As he purchased his wine of Mr. Woodford, he had occasionally been at his house. His daughters were rather handsome, and very lively girls; and though they did not come exactly under the description of those whose preference the General could without much trouble secure, he found himself pleased with their company, because they were greatly flattered by the admiration of such a fashionable man, and never so happy as when the General sent his superb coach for them, and gallanted them to some public place, or drove them in his phaeton through Hyde Park to Kensington Gardens. Their father, who thought more of the good customer which the General was himself, and the great families he had recommended him to, than of any necessity for reserve in his daughters, encouraged this acquaintance (which their mother was as well pleased with as the young women) till the neighbourhood talked loudly of their indiscretion, and till the youngest Miss Woodford, who was his peculiar favourite, was declared by many ladies to have considerably injured her reputation. This she herself considered only as a testimony of their envy, and her own superior attractions; and the more she heard of their malignant remarks, the 154 more eagerly she endeavoured to shew her contempt of their opinion, and her power over the General, who, on the return of the family to town after their visit to West Wolverton, was more than usual at the house. But thither he was no longer attracted by the charms of Miss Eliza Woodford. The moment he beheld Isabella Somerive, he had no eyes for any other person; and though he soon learned that she was in a situation of life which placed her above those temptations which he generally found infallible, and had a father and two brothers to protect her, the impression she had made was such that he could not determine to lose sight of her; and as the discovery of the preference he gave her had made both her cousins very little desirous of her company in London during the winter, where she seemed too likely to rob them of all their conquests, he found she was to return home with her mother—and thither he resolved to follow her.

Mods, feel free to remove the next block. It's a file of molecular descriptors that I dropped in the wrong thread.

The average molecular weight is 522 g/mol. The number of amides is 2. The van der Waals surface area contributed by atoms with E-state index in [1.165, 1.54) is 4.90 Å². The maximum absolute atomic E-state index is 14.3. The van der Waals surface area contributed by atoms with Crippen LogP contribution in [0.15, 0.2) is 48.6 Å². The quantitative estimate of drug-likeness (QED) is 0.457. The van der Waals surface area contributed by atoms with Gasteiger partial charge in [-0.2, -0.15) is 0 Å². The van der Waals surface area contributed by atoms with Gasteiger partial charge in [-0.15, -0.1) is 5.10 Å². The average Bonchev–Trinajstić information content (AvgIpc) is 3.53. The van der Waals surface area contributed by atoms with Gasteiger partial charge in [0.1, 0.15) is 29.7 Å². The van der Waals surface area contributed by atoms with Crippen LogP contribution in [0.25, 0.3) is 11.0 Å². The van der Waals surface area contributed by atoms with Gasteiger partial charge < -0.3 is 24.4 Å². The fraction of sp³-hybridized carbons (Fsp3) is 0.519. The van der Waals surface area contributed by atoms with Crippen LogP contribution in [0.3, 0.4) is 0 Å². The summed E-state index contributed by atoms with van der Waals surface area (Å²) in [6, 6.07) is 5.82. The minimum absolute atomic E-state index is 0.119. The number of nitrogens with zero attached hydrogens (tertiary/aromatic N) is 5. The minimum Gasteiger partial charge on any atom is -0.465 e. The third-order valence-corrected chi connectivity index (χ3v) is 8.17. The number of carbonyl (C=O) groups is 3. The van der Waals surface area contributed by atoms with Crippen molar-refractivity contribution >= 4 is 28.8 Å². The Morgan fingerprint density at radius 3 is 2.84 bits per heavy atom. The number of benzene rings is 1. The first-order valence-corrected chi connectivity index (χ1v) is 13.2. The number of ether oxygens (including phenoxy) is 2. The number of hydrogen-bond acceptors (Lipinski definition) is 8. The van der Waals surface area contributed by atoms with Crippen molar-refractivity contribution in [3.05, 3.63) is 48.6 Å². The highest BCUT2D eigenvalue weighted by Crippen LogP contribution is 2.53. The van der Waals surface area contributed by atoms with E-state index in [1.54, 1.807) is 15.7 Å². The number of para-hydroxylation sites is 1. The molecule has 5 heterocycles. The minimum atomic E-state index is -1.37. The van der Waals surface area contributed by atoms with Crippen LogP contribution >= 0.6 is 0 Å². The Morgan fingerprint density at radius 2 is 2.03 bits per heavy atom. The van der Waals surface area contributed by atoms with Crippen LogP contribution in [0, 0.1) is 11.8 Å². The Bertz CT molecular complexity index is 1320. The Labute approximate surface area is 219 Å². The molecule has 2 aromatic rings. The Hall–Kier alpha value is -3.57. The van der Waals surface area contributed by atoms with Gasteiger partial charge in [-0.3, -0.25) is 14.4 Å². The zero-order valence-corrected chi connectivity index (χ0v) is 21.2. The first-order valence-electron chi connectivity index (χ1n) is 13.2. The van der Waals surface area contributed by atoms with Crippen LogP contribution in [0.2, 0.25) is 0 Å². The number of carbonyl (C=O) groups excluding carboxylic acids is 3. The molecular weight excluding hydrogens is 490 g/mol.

An opportunity of introducing himself into the family of Somerive was easily obtained, when he recollected that, in the preceding war, Somerive, in whose own county there was at that time no militia, had, being then an active man, procured a commission in that of a neighbouring county, and served in a camp then formed for the defence of the coast, where he himself was a captain. They had at that time been frequently together, and afterwards kept up some degree of intimacy, till Somerive’s marriage fixing him wholly in retirement, the gay and fashionable soldier thought of him no more.